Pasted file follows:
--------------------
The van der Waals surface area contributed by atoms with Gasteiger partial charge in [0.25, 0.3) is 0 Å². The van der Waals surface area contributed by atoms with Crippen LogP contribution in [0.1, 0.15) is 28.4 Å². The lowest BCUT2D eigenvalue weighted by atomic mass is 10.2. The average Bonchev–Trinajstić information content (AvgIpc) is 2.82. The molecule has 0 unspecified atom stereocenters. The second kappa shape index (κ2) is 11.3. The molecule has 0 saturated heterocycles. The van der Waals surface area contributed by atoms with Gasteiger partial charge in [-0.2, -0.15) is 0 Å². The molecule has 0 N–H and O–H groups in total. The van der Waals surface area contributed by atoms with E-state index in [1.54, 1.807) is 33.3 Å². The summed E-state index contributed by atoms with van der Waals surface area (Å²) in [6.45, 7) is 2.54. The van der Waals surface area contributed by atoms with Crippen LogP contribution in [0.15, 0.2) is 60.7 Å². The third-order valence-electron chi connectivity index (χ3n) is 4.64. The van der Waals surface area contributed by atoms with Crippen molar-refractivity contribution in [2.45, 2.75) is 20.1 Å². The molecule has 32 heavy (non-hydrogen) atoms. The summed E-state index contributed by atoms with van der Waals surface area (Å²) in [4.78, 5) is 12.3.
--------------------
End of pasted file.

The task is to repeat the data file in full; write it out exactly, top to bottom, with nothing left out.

The van der Waals surface area contributed by atoms with Gasteiger partial charge in [0.25, 0.3) is 0 Å². The van der Waals surface area contributed by atoms with Crippen LogP contribution in [0.1, 0.15) is 28.4 Å². The lowest BCUT2D eigenvalue weighted by atomic mass is 10.2. The average Bonchev–Trinajstić information content (AvgIpc) is 2.82. The molecule has 0 unspecified atom stereocenters. The second kappa shape index (κ2) is 11.3. The molecule has 0 saturated heterocycles. The van der Waals surface area contributed by atoms with Gasteiger partial charge in [-0.2, -0.15) is 0 Å². The molecule has 0 N–H and O–H groups in total. The van der Waals surface area contributed by atoms with E-state index in [1.54, 1.807) is 33.3 Å². The summed E-state index contributed by atoms with van der Waals surface area (Å²) in [6.45, 7) is 2.54. The van der Waals surface area contributed by atoms with Crippen LogP contribution in [0.15, 0.2) is 60.7 Å². The third-order valence-electron chi connectivity index (χ3n) is 4.64. The van der Waals surface area contributed by atoms with Crippen molar-refractivity contribution in [2.45, 2.75) is 20.1 Å². The molecule has 32 heavy (non-hydrogen) atoms. The summed E-state index contributed by atoms with van der Waals surface area (Å²) in [4.78, 5) is 12.3.